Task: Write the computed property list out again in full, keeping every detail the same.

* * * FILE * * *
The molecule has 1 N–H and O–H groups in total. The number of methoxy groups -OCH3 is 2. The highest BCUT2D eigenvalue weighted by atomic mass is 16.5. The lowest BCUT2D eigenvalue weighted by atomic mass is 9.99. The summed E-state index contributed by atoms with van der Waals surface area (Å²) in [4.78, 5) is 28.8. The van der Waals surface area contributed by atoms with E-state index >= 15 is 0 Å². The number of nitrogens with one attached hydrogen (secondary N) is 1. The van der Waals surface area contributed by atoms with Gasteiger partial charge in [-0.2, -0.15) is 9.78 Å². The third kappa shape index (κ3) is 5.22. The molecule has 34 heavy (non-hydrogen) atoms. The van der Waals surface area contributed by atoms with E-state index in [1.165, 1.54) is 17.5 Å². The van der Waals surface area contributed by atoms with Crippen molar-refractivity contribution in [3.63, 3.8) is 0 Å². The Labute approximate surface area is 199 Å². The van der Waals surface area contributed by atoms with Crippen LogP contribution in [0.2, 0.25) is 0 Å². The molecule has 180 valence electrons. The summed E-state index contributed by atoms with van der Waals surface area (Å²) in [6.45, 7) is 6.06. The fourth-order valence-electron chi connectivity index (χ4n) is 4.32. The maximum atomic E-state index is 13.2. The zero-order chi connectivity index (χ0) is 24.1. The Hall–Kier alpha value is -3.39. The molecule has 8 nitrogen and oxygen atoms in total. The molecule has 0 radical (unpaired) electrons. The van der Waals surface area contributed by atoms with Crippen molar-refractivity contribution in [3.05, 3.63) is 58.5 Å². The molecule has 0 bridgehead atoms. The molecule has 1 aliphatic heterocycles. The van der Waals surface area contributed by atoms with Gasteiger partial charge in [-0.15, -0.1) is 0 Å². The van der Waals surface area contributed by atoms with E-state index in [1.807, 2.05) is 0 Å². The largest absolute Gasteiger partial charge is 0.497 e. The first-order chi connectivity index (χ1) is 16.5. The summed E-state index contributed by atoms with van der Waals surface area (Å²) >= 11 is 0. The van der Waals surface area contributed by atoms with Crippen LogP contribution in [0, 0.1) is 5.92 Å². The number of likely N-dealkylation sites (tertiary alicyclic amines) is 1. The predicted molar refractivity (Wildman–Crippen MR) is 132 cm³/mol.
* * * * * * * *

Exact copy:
The molecule has 1 N–H and O–H groups in total. The number of methoxy groups -OCH3 is 2. The highest BCUT2D eigenvalue weighted by atomic mass is 16.5. The lowest BCUT2D eigenvalue weighted by atomic mass is 9.99. The summed E-state index contributed by atoms with van der Waals surface area (Å²) in [4.78, 5) is 28.8. The van der Waals surface area contributed by atoms with E-state index >= 15 is 0 Å². The number of nitrogens with one attached hydrogen (secondary N) is 1. The van der Waals surface area contributed by atoms with Gasteiger partial charge in [-0.2, -0.15) is 9.78 Å². The third kappa shape index (κ3) is 5.22. The molecule has 34 heavy (non-hydrogen) atoms. The van der Waals surface area contributed by atoms with E-state index in [1.165, 1.54) is 17.5 Å². The van der Waals surface area contributed by atoms with Crippen molar-refractivity contribution in [3.63, 3.8) is 0 Å². The Labute approximate surface area is 199 Å². The van der Waals surface area contributed by atoms with Crippen LogP contribution in [0.2, 0.25) is 0 Å². The molecule has 180 valence electrons. The summed E-state index contributed by atoms with van der Waals surface area (Å²) in [6.45, 7) is 6.06. The fourth-order valence-electron chi connectivity index (χ4n) is 4.32. The maximum atomic E-state index is 13.2. The zero-order chi connectivity index (χ0) is 24.1. The Hall–Kier alpha value is -3.39. The molecule has 8 nitrogen and oxygen atoms in total. The molecule has 0 radical (unpaired) electrons. The van der Waals surface area contributed by atoms with Crippen molar-refractivity contribution in [3.05, 3.63) is 58.5 Å². The molecule has 0 bridgehead atoms. The molecule has 1 aliphatic heterocycles. The van der Waals surface area contributed by atoms with Gasteiger partial charge in [-0.15, -0.1) is 0 Å². The van der Waals surface area contributed by atoms with E-state index in [1.807, 2.05) is 0 Å². The largest absolute Gasteiger partial charge is 0.497 e. The first-order chi connectivity index (χ1) is 16.5. The summed E-state index contributed by atoms with van der Waals surface area (Å²) >= 11 is 0. The van der Waals surface area contributed by atoms with Crippen LogP contribution in [0, 0.1) is 5.92 Å². The number of likely N-dealkylation sites (tertiary alicyclic amines) is 1. The predicted molar refractivity (Wildman–Crippen MR) is 132 cm³/mol.